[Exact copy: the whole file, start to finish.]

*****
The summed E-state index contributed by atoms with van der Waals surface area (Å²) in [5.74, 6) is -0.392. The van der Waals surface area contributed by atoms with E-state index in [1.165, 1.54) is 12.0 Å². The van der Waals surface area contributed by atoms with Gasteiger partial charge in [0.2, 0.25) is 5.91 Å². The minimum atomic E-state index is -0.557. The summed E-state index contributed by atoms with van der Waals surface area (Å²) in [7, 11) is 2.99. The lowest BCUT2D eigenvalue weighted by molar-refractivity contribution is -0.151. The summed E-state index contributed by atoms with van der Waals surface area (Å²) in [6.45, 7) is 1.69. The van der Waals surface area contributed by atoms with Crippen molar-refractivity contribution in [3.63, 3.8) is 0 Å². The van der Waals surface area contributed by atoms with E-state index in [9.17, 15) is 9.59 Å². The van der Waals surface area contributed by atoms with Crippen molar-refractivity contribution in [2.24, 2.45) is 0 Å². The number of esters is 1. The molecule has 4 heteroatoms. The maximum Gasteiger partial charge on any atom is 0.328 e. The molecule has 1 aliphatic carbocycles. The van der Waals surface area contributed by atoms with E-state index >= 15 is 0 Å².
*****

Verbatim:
The summed E-state index contributed by atoms with van der Waals surface area (Å²) in [5.74, 6) is -0.392. The van der Waals surface area contributed by atoms with E-state index in [1.165, 1.54) is 12.0 Å². The van der Waals surface area contributed by atoms with Gasteiger partial charge in [0.2, 0.25) is 5.91 Å². The minimum atomic E-state index is -0.557. The summed E-state index contributed by atoms with van der Waals surface area (Å²) in [7, 11) is 2.99. The lowest BCUT2D eigenvalue weighted by molar-refractivity contribution is -0.151. The summed E-state index contributed by atoms with van der Waals surface area (Å²) in [6.45, 7) is 1.69. The van der Waals surface area contributed by atoms with Crippen molar-refractivity contribution in [3.63, 3.8) is 0 Å². The van der Waals surface area contributed by atoms with E-state index in [9.17, 15) is 9.59 Å². The van der Waals surface area contributed by atoms with Crippen molar-refractivity contribution in [2.24, 2.45) is 0 Å². The number of esters is 1. The molecule has 4 heteroatoms. The maximum Gasteiger partial charge on any atom is 0.328 e. The molecule has 1 aliphatic carbocycles. The van der Waals surface area contributed by atoms with E-state index >= 15 is 0 Å².